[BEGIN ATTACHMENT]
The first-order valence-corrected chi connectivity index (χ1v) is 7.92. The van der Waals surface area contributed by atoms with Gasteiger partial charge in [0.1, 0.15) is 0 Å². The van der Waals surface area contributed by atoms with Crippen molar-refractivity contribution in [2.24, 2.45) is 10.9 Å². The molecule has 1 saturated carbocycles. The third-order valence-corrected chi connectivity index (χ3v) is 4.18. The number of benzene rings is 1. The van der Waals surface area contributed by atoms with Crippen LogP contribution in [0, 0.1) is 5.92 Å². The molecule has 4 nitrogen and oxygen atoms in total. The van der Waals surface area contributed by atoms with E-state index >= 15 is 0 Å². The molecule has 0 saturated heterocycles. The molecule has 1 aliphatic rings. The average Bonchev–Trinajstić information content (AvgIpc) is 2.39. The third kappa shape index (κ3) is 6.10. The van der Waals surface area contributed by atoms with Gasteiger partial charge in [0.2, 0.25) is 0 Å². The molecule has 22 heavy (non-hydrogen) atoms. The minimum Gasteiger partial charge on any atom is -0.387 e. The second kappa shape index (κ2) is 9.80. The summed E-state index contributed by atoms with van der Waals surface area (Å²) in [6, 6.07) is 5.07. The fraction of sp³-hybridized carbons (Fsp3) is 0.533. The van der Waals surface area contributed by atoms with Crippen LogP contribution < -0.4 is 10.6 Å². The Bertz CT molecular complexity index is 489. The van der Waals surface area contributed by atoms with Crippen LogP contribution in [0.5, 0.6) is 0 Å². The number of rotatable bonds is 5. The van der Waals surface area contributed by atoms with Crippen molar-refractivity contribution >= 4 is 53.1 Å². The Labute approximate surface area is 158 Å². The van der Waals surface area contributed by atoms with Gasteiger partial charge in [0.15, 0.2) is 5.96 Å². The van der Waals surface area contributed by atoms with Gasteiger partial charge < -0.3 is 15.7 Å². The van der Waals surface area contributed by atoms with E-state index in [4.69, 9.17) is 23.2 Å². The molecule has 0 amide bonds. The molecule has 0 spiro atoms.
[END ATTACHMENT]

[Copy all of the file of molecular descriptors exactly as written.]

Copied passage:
The first-order valence-corrected chi connectivity index (χ1v) is 7.92. The van der Waals surface area contributed by atoms with Gasteiger partial charge in [0.1, 0.15) is 0 Å². The van der Waals surface area contributed by atoms with Crippen molar-refractivity contribution in [2.24, 2.45) is 10.9 Å². The molecule has 1 saturated carbocycles. The third-order valence-corrected chi connectivity index (χ3v) is 4.18. The number of benzene rings is 1. The van der Waals surface area contributed by atoms with Crippen LogP contribution in [0, 0.1) is 5.92 Å². The molecule has 4 nitrogen and oxygen atoms in total. The van der Waals surface area contributed by atoms with E-state index >= 15 is 0 Å². The molecule has 0 saturated heterocycles. The molecule has 1 aliphatic rings. The average Bonchev–Trinajstić information content (AvgIpc) is 2.39. The third kappa shape index (κ3) is 6.10. The van der Waals surface area contributed by atoms with Gasteiger partial charge in [0.2, 0.25) is 0 Å². The molecule has 22 heavy (non-hydrogen) atoms. The minimum Gasteiger partial charge on any atom is -0.387 e. The second kappa shape index (κ2) is 9.80. The summed E-state index contributed by atoms with van der Waals surface area (Å²) in [6, 6.07) is 5.07. The fraction of sp³-hybridized carbons (Fsp3) is 0.533. The van der Waals surface area contributed by atoms with Crippen LogP contribution < -0.4 is 10.6 Å². The Bertz CT molecular complexity index is 489. The van der Waals surface area contributed by atoms with Crippen LogP contribution in [0.5, 0.6) is 0 Å². The number of rotatable bonds is 5. The van der Waals surface area contributed by atoms with Crippen molar-refractivity contribution >= 4 is 53.1 Å². The Labute approximate surface area is 158 Å². The van der Waals surface area contributed by atoms with Gasteiger partial charge in [0.15, 0.2) is 5.96 Å². The van der Waals surface area contributed by atoms with Gasteiger partial charge < -0.3 is 15.7 Å². The van der Waals surface area contributed by atoms with E-state index in [4.69, 9.17) is 23.2 Å². The molecule has 0 amide bonds. The molecule has 0 spiro atoms.